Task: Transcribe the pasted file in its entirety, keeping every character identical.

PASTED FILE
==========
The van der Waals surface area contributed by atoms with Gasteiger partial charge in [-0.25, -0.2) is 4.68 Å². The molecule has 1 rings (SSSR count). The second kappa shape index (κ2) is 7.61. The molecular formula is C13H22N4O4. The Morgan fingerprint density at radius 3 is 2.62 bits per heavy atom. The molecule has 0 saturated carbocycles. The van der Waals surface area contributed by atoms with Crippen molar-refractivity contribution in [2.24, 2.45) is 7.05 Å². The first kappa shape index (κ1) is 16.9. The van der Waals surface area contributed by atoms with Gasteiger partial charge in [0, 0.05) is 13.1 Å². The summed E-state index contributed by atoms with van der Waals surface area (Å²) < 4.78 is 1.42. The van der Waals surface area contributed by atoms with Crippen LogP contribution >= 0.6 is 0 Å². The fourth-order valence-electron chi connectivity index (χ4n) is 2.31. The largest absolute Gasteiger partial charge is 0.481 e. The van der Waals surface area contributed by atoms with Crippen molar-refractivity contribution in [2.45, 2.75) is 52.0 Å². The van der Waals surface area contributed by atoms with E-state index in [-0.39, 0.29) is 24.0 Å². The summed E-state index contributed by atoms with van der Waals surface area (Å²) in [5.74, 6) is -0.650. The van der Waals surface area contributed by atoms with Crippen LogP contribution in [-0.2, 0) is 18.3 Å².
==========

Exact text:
The van der Waals surface area contributed by atoms with Gasteiger partial charge in [-0.25, -0.2) is 4.68 Å². The molecule has 1 rings (SSSR count). The second kappa shape index (κ2) is 7.61. The molecular formula is C13H22N4O4. The Morgan fingerprint density at radius 3 is 2.62 bits per heavy atom. The molecule has 0 saturated carbocycles. The van der Waals surface area contributed by atoms with Crippen molar-refractivity contribution in [2.24, 2.45) is 7.05 Å². The first kappa shape index (κ1) is 16.9. The van der Waals surface area contributed by atoms with Gasteiger partial charge in [0, 0.05) is 13.1 Å². The summed E-state index contributed by atoms with van der Waals surface area (Å²) < 4.78 is 1.42. The van der Waals surface area contributed by atoms with Crippen LogP contribution >= 0.6 is 0 Å². The fourth-order valence-electron chi connectivity index (χ4n) is 2.31. The largest absolute Gasteiger partial charge is 0.481 e. The van der Waals surface area contributed by atoms with Crippen molar-refractivity contribution in [2.45, 2.75) is 52.0 Å². The van der Waals surface area contributed by atoms with E-state index in [-0.39, 0.29) is 24.0 Å². The summed E-state index contributed by atoms with van der Waals surface area (Å²) in [5.74, 6) is -0.650. The van der Waals surface area contributed by atoms with Crippen LogP contribution in [-0.2, 0) is 18.3 Å².